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Husband And Wife Jumpers Roderick Townsend And Ty Butts-Townsend Vying For Olympic/Paralympic Double

By Karen Rosen | Nov. 07, 2019, 4:37 p.m. (ET)

(L-R) Roderick Townsend and Tynita Butts-Townsend competing at the Paralympic Games Rio 2016 and 2019 IAAF World Athletics Championships, respectively. 


The email arrived at 5 o’clock on a September morning in Louisville, Kentucky, as Roderick Townsend was on his way to work.

He immediately called his wife, Ty Butts-Townsend, who happened to be on a treatment table in Minsk, Belarus, where she was competing in a meet called “The Match.”

“I’m like, ‘Guess who’s going to worlds?’” Townsend said. “She thought I was talking about myself, but I was talking about her.”

Townsend – who got the email because he is registered as his wife’s coach – already knew he was bound for the 2019 World Para Athletics Championships in Dubai, United Arab Emirates, which begin today and run through Nov. 15.

He won gold medals in the high jump and long jump at the Paralympic Games Rio 2016 in the T46/F46 classification and is the defending world champion in the high jump. Townsend is also aiming to regain the top step of the podium in the long jump after placing fourth at the 2017 worlds.

However, Butts-Townsend, whose full name is Tynita, was on the bubble for the IAAF World Championships. She placed third at nationals in the women’s high jump, but despite jumping a personal best did not meet the qualifying standard. On that September day, Butts-Townsend was invited to compete in the biggest event of her career in Doha, Qatar, based on her world ranking.

In the same city four years earlier, Townsend competed in his first Para world championships, winning gold in the high jump and three silver medals: long jump, triple jump and 4x100-meter.

“It’s really cool to be back here and to have my wife experience this,’” he told TeamUSA.org in Doha in September. “It’s been one heck of a journey and I’m super appreciative that my wife is an able-bodied athlete, and that I get to be on this side of the fence supporting her as an athlete, as opposed to being here getting ready to compete myself.”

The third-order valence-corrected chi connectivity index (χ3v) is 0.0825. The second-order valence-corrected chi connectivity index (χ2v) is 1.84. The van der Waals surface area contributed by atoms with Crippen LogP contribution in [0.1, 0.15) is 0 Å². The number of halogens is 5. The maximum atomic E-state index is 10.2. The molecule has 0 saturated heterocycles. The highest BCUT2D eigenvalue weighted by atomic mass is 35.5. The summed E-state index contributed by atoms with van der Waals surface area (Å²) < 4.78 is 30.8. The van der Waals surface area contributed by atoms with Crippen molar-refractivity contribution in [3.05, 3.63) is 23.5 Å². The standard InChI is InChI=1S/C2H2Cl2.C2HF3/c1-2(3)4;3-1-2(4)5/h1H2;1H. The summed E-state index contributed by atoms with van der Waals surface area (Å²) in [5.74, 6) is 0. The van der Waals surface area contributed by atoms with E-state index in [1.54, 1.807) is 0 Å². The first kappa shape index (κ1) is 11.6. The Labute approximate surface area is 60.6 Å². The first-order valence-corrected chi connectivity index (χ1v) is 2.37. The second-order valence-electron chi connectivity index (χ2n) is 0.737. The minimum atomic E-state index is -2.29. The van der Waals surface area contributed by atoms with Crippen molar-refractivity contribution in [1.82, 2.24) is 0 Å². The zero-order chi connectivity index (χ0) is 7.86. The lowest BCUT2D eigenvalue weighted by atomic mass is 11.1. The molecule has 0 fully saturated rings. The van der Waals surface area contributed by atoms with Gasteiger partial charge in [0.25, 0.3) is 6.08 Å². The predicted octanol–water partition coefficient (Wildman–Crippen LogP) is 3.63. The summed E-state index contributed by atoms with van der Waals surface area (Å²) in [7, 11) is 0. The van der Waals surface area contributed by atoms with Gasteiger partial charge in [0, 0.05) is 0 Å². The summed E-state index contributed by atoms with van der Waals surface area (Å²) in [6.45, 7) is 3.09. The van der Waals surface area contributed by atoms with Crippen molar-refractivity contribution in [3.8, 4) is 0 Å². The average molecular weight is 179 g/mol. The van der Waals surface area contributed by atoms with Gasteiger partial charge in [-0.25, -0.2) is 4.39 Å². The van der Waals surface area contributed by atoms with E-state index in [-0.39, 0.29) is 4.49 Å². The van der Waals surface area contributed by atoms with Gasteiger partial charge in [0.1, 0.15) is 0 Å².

And so with her husband cheering from the stands, Butts-Townsend placed eighth with a personal best of 1.93 meters (6 feet, 4 inches, which is 6 inches above her head).

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Married With MedalsRoderick Townsend-Roberts celebrates breaking a Paralympic record following the men's long jump T47 final at the Paralympic Games Rio 2016 on Sept. 14, 2016 in Rio de Janeiro.


They are the only track and field couple to compete in their respective track and field world championships this year for Team USA.

And while there have been Olympic couples and Paralympic couples from various nations, Townsend and Butts-Townsend could be the only Team USA husband-and-wife with a competitor in each Games in Tokyo.

They have been together since early 2016 and were married on July 2, 2018.

“It’s everything,” Butts-Townsend said of having a husband who is also a world-class competitor. “He truly understands. He’s experienced in it. We don’t have any jealousy when we’re traveling. There’s no jealousy with my schedule, there’s no questioning my goals and my drive and what I’m doing or how serious I am.

“There’s no comparing ourselves to each other because we do the same thing and we’re going after the same goals. He’s definitely a go-getter, so it’s nice to be with someone who pushes me and challenges me.”

She said she was so nervous in Doha that she was sick to her stomach and Townsend calmed her down. He also has a good eye as a coach, helping before the arrival of Jeff Petersmeyer of the University of Louisville, who coaches them both.

They had hoped Butts-Townsend could return the favor in Dubai, but Townsend said the trip is too short.